If your parents sold their home last year, gather the paperwork to see how much profit they made on the sale. If they owned and lived in the home for at least two of the past five years prior to selling it, they have no tax liability for a profit of up to $250,000 as a single filer or $500,000 for a married couple.
Your parents can use this tax exclusion even if they used it previously, provided that they haven’t used it for another home sale in the last two years. If their profit exceeds the $250,000 or $500,000 limit, report that amount as a capital gain on Schedule D.
Starting in the year they turn 70-1/2, taxpayers are subject to a Required Minimum Distribution (RMD) for their traditional, rollover, SEP, or Simple IRAs. The distribution must be taken by April 1 of the following year.
The IRS provides a worksheet to figure the RMD, based on the filer’s age and a corresponding distribution period tied to life expectancy. For instance, at age 75, the distribution period is listed as 22.9 years. If your parent has $100,000 in a traditional IRA, divide 100,000 by 22.9 to determine an RMD of $4,366.82. Determine a separate RMD for each of your parent’s IRAs, total these minimum amounts, and the take the distribution for any one or more of these accounts.
An exception to the above is if the filer’s spouse is the sole beneficiary of the IRA and he or she is more than 10 years younger than the taxpayer, in which case a different life expectancy chart is used. There is no RMD for Roth IRAs, since those vehicles are not subject to additional tax.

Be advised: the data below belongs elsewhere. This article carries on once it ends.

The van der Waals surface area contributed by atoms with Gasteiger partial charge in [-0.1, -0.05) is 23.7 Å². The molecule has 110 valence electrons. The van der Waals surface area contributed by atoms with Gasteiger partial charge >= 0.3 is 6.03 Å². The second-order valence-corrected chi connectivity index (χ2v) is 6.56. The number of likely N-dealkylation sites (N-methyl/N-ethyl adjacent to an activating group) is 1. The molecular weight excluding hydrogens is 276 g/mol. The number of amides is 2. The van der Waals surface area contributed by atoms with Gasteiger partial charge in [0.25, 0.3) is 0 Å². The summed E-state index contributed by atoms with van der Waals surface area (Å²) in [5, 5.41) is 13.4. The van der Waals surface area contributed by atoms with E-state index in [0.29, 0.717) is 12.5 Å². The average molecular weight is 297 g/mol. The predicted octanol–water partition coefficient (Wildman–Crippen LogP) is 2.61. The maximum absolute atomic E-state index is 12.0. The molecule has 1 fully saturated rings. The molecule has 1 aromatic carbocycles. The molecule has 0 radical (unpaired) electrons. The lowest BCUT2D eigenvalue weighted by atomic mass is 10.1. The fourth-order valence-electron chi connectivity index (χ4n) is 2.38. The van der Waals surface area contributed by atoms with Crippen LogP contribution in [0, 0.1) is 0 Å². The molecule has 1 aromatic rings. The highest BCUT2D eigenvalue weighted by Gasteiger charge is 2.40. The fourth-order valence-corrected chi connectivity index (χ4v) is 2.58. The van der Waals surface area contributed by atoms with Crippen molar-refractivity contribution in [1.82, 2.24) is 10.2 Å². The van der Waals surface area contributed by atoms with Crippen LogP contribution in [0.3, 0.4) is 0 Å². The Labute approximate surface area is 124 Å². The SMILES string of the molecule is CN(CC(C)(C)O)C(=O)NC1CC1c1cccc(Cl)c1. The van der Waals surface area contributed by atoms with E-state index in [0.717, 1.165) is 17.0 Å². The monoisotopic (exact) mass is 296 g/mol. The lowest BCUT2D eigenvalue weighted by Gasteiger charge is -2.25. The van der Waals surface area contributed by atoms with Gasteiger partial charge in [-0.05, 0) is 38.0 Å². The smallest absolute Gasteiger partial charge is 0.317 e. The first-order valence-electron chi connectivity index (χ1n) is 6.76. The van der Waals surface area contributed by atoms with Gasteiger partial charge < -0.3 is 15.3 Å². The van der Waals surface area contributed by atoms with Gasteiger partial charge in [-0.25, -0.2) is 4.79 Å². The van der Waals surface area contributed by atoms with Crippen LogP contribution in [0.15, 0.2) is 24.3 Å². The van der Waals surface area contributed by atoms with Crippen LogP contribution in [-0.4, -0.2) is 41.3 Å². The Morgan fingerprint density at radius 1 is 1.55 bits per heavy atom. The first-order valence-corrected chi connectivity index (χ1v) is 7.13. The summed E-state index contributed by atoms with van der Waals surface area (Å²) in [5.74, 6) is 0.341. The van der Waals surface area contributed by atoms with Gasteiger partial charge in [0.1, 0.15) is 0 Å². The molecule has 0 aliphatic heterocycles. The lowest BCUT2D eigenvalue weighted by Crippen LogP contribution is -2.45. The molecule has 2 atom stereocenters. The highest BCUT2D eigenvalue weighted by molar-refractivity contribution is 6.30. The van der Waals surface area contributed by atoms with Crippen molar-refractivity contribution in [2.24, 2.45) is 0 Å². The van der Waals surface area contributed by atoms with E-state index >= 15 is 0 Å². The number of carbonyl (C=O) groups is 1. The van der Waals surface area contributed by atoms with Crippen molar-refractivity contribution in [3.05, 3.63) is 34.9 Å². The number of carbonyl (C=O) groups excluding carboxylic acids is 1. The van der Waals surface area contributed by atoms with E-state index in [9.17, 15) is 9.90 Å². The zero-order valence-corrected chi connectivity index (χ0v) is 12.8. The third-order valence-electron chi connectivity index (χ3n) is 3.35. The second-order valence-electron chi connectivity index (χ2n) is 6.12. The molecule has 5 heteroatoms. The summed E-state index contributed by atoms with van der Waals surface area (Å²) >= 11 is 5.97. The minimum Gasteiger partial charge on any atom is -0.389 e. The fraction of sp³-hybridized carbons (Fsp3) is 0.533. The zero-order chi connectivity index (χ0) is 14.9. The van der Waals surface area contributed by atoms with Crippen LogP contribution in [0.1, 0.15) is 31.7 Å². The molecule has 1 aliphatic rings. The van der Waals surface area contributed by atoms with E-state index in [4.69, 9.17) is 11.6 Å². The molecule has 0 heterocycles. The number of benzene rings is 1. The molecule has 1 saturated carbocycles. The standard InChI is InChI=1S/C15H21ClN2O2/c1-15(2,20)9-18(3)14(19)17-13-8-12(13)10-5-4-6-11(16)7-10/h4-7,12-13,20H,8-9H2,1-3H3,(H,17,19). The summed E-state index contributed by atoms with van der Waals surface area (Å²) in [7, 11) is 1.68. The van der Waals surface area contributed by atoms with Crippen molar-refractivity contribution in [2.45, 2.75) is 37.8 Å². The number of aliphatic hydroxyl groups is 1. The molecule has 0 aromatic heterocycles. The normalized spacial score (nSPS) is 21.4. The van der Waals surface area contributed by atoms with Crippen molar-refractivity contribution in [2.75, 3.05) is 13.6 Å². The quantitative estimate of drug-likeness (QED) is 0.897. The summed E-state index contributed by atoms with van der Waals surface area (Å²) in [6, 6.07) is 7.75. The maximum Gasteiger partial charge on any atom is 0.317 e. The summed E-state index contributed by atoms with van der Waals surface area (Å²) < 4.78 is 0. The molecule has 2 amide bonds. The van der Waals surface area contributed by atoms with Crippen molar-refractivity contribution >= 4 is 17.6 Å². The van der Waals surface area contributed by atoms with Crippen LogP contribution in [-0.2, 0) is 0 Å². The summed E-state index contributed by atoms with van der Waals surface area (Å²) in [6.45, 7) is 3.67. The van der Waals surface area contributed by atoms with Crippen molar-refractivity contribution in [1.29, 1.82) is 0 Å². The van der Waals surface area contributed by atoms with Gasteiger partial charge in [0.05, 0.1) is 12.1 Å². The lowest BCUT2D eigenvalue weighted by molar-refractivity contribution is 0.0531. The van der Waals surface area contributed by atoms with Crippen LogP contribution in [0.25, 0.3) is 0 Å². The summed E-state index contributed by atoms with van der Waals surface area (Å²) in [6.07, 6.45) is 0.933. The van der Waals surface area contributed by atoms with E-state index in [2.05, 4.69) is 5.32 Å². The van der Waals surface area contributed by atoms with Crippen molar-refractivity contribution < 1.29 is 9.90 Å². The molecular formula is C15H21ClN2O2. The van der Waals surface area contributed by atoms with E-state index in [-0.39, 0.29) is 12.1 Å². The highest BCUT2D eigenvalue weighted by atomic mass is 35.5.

Your parent can take out more than the RMD each tax year, but it’s a good idea to do financial planning and retirement calculations to ensure that money lasts throughout retirement.
Medical and Dental Expenses
Those who itemize their tax deductions are able to deduct medical and dental expenses exceeding 10 percent of their adjusted gross income. (Note: This is a hike from the previous tax year, in which those 65 years of age and older were able to deduct expenditures above 7.5 percent). So, if your parent’s income in 2017 was $50,000 and medical and dental expenditures topped $5,0000, anything in excess of that $5,000 figure would be deductible. This includes, among other expenses, fees for medication, hearing aids, therapy, nursing services, nursing homes, long-term care, and some assisted living fees.
In some cases, health insurance, dental insurance, and long-term care insurance premiums may be included in that 10-perent figure. In addition, Medicare premiums may be deductible as a medical expenditure as well. Check with your tax advisor or Social Security Administration for details.
Big Changes Next Year
The information provided here is for the 2017 tax year. The newly passed tax reform bill is currently in effective, meaning you can expect many changes for the 2018 tax year when filing your taxes in 2019.
CHIME IN: What experiences have you had in helping your older parents with their taxes?